Photo: Alfred Butts, born 13 April 1899, was a jobless architect in the Depression when he invented the board game Scrabble. The game was just a fad for Butts’s friends until a Macy’s executive saw the game being played at a resort in 1952, and the world’s largest store began carrying it. Manufacturing of the game was turned over to Selchow & Righter when 35 workers were producing 6,000 sets a week. Butts received three cents per set for years. He said, “One-third went to taxes. I gave one-third away, and the other third enabled me to have an enjoyable life.” Butts was born at Poughkeepsie, NY. He died 4 April 1993, at Rhinebeck, NY.
On April 12, 1955, Dr. Jonas E. Salk announced that a polio vaccine developed was “safe, potent and effective.” Incidence of the dreaded infantile paralysis, or poliomyelitis, declined by 95 percent following introduction of preventive vaccines. The first mass innoculations of children with the Salk vaccine had begun in Pittsburgh, PA, 23 February 1954.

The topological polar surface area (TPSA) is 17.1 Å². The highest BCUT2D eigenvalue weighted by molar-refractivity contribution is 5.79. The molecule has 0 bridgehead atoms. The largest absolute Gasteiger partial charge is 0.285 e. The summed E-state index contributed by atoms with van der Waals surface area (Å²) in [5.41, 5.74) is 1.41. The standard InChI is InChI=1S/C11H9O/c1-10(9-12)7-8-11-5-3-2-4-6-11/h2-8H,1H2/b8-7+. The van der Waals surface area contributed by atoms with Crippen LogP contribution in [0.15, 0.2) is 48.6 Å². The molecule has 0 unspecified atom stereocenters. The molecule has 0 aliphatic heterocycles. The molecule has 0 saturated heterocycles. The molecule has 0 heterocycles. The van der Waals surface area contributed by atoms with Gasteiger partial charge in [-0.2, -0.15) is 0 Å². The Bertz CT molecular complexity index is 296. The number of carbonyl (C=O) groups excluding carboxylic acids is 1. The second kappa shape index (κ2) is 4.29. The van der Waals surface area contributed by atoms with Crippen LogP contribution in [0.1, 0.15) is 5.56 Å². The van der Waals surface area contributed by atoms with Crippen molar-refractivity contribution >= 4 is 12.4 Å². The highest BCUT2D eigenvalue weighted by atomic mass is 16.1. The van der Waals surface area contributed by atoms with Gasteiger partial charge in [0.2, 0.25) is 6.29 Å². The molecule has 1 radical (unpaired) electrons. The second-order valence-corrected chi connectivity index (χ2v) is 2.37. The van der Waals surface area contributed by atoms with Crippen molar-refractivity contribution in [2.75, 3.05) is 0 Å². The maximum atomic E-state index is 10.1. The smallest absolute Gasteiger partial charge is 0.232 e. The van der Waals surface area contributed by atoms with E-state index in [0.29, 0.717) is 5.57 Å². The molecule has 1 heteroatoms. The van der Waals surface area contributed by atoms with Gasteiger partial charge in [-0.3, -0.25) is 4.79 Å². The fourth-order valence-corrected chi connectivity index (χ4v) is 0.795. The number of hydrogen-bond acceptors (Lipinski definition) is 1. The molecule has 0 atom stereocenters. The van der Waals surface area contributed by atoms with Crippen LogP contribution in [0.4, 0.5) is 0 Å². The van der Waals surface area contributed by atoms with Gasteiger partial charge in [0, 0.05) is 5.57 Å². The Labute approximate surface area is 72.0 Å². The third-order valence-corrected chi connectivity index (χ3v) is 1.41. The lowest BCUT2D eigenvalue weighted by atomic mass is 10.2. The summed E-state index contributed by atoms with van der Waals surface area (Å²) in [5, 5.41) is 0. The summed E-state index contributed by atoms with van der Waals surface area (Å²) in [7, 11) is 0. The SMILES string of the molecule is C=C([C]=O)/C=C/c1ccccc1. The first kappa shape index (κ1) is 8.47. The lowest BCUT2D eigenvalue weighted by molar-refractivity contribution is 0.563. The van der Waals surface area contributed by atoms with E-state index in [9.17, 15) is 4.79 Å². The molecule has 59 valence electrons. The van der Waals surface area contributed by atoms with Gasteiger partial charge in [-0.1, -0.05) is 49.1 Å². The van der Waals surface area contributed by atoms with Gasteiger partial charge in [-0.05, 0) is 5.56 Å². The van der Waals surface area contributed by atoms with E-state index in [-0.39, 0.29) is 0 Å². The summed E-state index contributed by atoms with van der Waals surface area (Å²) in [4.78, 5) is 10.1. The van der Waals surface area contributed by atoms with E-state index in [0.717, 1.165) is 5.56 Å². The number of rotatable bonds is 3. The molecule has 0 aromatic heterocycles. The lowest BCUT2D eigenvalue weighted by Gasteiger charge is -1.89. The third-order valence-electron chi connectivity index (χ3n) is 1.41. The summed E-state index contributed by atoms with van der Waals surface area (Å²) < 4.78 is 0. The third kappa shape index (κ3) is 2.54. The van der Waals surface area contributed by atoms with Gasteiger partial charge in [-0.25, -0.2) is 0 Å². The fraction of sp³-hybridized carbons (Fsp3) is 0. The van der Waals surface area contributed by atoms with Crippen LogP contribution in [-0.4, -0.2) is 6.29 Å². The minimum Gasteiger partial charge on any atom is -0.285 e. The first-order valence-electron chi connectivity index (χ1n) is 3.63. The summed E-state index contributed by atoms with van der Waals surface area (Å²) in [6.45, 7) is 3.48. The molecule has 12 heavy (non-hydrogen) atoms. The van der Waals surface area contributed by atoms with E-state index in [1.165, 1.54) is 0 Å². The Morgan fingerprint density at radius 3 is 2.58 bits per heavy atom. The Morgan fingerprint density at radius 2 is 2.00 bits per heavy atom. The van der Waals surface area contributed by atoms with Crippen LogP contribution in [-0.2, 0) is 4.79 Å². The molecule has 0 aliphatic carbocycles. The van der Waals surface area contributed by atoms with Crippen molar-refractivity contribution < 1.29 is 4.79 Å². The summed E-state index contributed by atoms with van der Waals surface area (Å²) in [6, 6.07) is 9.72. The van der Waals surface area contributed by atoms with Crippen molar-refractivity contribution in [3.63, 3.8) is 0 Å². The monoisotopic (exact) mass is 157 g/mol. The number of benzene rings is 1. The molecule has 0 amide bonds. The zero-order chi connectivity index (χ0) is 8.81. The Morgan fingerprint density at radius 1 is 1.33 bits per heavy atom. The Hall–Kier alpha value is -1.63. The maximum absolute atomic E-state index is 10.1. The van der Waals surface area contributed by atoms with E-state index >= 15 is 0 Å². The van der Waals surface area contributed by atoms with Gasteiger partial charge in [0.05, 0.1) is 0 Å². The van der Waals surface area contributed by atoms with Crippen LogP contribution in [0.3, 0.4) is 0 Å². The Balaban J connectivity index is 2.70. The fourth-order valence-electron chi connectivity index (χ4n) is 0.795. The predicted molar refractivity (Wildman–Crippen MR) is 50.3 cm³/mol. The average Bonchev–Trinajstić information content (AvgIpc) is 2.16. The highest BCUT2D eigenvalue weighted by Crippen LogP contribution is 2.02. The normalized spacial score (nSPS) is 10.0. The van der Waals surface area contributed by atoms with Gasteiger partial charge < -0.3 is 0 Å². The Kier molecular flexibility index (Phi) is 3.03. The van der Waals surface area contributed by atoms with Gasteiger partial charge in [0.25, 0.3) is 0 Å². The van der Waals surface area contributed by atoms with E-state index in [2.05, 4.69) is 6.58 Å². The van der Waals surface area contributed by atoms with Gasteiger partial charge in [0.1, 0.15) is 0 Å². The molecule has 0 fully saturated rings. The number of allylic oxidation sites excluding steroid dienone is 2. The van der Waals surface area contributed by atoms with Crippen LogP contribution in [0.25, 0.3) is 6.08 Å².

On 11 April 1968, exactly one week after the assassination of Martin Luther King, Jr, the Civil Rights Act of 1968 (protecting civil rights workers, expanding the rights of Native Americans and providing antidiscrimination measures in housing) was signed into law by President Lyndon B. Johnson, who said: “[ T] he proudest moments of my presidency have been times such as this when I have signed into law the promises of a century.”
Apr 10, 1866. American diplomat Henry Bergh, angry at the widespread abuse of animals (cockfighting, whipping of cart horses, starving of working dogs and more) sought its end through the creation of the American Society for the Prevention of Cruelty to Animals in the New York State legislature. On this day, the charter was passed, and on Apr 19, 1866, the first animal cruelty laws were passed. Bergh based the formation of the ASPCA on Britain’s Royal Soceity for the Prevention of Cruelty to Animals that had been founded in 1840. “It is a moral question in all its aspects,” Bergh persuasively argued.